Published on July 18, 2013
Sona, the cat shot in both eyes with pellets, is now receiving treatment from Natalie MacDonald, registered veterinary technician and practice manager, as well as others from Avalon Animal Hospital in St. John’s after being rescued by SCAPA in Stephenville. — Photo by Rhonda Hayward/The Telegram
Published on July 18, 2013
Sona continues to heal at the Avalon Animal Hospital in St. John’s.
— Photo by Rhonda Hayward/The Telegram
Cat blinded by pellet gun to benefit from pro bono veterinary services
Sona, the town of Mainland cat that underwent extensive surgery in Stephenville after being shot in both eyes, was moved to St. John’s Wednesday in order to receive the rest of her acute medical care for free.
Dr. Beth Marshall, co-owner of the Avalon Animal Hospital, has offered pro bono services for the remainder of the feline’s treatments.
“When my business partner Jillian Morris and I ... heard about Sona’s case we thought that she would be a perfect fit for our skill set here. And we’ve got a very dedicated, very passionate team who really wanted to be part of her care,” Marshall said.
Just as Sona’s medical care was changing hands, the cat’s rescuer, Gwenn Samms, found herself in need of care as well.
Samms, a volunteer for SCAPA (Society for Care and Protection of Animals), suffered a heart attack and was brought to the intensive care unit in Stephenville.
“She’s got no prior history of heart problems,” Samms’ friend and fellow animal advocate Linda Sheppard said.
“I think it’s all the stress of all the animal rescues, and the pace that she does with the animals. It’s just so fast-paced right now, with all the abuse cases.”
Sheppard went to visit Samms on Tuesday, and then brought Sona back to Deer Lake. From there, Scaredy Cat Rescue founder Janice Higgins drove the cat to St. John’s.
“(Samms is) very worried about Sona,” Sheppard said.
“She wanted to be the one to take Sona to the vet herself, in St. John’s. She just got the call from Dr. Beth Marshall and was making the arrangements when she got sick.”
Sheppard, the owner of the Foodland in Deer Lake, saw Sona for the first time when she picked the cat up.
“You don’t realize how bad everything is until you see this kitty up close. It’s awful. But her strong will to survive is just awesome,” Sheppard said.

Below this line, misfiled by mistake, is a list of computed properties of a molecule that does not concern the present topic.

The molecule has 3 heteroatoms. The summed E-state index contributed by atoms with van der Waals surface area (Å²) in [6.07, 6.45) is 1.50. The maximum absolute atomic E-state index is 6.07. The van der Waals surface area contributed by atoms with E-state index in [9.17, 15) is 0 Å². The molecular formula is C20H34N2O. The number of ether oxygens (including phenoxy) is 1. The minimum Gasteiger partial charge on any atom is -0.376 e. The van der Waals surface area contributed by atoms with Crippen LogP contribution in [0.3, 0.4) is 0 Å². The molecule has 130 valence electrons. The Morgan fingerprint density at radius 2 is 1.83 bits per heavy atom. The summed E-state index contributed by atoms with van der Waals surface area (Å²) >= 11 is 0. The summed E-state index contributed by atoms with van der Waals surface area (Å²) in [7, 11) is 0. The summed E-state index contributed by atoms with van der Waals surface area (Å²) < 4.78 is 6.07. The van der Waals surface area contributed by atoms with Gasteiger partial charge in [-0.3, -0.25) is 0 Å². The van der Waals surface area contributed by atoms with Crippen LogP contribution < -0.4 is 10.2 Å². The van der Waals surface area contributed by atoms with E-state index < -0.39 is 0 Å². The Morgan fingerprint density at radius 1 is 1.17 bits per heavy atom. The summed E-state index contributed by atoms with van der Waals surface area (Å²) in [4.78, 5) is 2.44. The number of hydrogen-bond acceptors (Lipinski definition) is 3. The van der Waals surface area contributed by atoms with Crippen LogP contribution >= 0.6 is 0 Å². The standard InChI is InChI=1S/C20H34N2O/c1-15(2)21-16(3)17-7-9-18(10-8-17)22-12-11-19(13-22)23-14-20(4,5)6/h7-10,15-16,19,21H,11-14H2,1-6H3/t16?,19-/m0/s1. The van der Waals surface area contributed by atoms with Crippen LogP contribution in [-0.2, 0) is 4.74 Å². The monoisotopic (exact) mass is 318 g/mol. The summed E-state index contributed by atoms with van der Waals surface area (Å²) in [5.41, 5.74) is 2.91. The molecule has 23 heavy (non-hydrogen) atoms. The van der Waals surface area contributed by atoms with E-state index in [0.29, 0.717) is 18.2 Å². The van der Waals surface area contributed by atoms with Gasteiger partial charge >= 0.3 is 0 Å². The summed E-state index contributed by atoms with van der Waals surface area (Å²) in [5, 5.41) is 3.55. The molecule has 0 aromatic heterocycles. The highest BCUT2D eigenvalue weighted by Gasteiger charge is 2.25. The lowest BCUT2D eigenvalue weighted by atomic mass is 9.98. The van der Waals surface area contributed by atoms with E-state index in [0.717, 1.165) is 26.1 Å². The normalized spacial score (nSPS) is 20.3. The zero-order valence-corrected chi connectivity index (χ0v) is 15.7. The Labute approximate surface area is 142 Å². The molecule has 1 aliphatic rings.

“We got her back (to Deer Lake) and she was purring, and she was eating. I’m not one of these people that believes you keep an animal going no matter what, if they’re suffering. But, you know, she wants to live.”
By now, Sona’s care in Stephenville has been covered by donors, and the remainder of her care in St. John’s will be donated by the clinic. However, Sheppard says many other donors recognize the importance of their continued help.
“Everybody (participating in the online auction for Sona) jumped in and said, ‘We should continue,’” Sheppard said.
“Because when she gets into her permanent home, she is going to need continuing care. She is going to need medication. She may need more surgeries down the road. They’ve also said that SCAPA is always in need of funds. They’re always taking in the worst cases of animal abuse, (even when) the SPCA won’t.”
Marshall has been keeping Samms, Sheppard and others in the loop about Sona’s condition.
“We just got another update from Dr. Marshall (on Thursday). Sona has to have another surgery on the eye she has already had surgery on. She’s probably got a bacterial infection,” Sheppard said.
Sona is going in for surgery today.
“Really, our first step is to assess the extent of all her injuries,” Marshall said.
“We’re continuing a lot of the really excellent work that was done at a veterinary hospital on the west coast. There are a few problems that we’re seeing emerge with the eye that she has been shot in, so we have to deal with that (today). ... We’re dealing with her (problematic teeth). I want to get an idea of the extent of any gun pellets left in her, and following that we’re going to be looking at dealing with her injured leg.”
Marshall says that even though Sona has been through hell, her prospects are encouraging.
“She is a sweet little girl who settled in really well, and she just seems to steal the hearts of people wherever she goes,” Marshall said.
“We feel privileged to be a part of this.”